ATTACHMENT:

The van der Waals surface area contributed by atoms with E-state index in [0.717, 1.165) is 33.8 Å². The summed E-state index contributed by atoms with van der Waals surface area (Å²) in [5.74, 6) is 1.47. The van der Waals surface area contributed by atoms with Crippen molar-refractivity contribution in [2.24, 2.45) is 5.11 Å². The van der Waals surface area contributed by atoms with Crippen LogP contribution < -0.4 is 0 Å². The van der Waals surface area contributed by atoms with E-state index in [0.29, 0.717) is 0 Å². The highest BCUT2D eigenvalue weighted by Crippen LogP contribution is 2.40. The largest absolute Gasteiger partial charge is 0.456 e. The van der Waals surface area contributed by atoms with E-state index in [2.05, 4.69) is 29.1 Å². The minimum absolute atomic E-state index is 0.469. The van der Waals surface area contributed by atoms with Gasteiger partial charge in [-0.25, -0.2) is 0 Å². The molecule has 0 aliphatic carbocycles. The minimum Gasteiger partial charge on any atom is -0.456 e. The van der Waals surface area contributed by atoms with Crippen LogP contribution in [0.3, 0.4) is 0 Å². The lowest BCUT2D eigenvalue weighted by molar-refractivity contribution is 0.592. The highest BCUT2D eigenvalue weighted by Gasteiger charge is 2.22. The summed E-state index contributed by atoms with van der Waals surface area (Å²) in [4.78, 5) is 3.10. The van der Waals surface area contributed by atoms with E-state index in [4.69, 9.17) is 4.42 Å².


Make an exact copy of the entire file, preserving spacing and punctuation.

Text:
The van der Waals surface area contributed by atoms with E-state index in [0.717, 1.165) is 33.8 Å². The summed E-state index contributed by atoms with van der Waals surface area (Å²) in [5.74, 6) is 1.47. The van der Waals surface area contributed by atoms with Crippen molar-refractivity contribution in [2.24, 2.45) is 5.11 Å². The van der Waals surface area contributed by atoms with Crippen LogP contribution < -0.4 is 0 Å². The van der Waals surface area contributed by atoms with E-state index in [0.29, 0.717) is 0 Å². The highest BCUT2D eigenvalue weighted by Crippen LogP contribution is 2.40. The largest absolute Gasteiger partial charge is 0.456 e. The van der Waals surface area contributed by atoms with E-state index in [2.05, 4.69) is 29.1 Å². The minimum absolute atomic E-state index is 0.469. The van der Waals surface area contributed by atoms with Gasteiger partial charge in [-0.25, -0.2) is 0 Å². The molecule has 0 aliphatic carbocycles. The minimum Gasteiger partial charge on any atom is -0.456 e. The van der Waals surface area contributed by atoms with Crippen LogP contribution in [0.3, 0.4) is 0 Å². The lowest BCUT2D eigenvalue weighted by molar-refractivity contribution is 0.592. The highest BCUT2D eigenvalue weighted by Gasteiger charge is 2.22. The summed E-state index contributed by atoms with van der Waals surface area (Å²) in [4.78, 5) is 3.10. The van der Waals surface area contributed by atoms with E-state index in [4.69, 9.17) is 4.42 Å².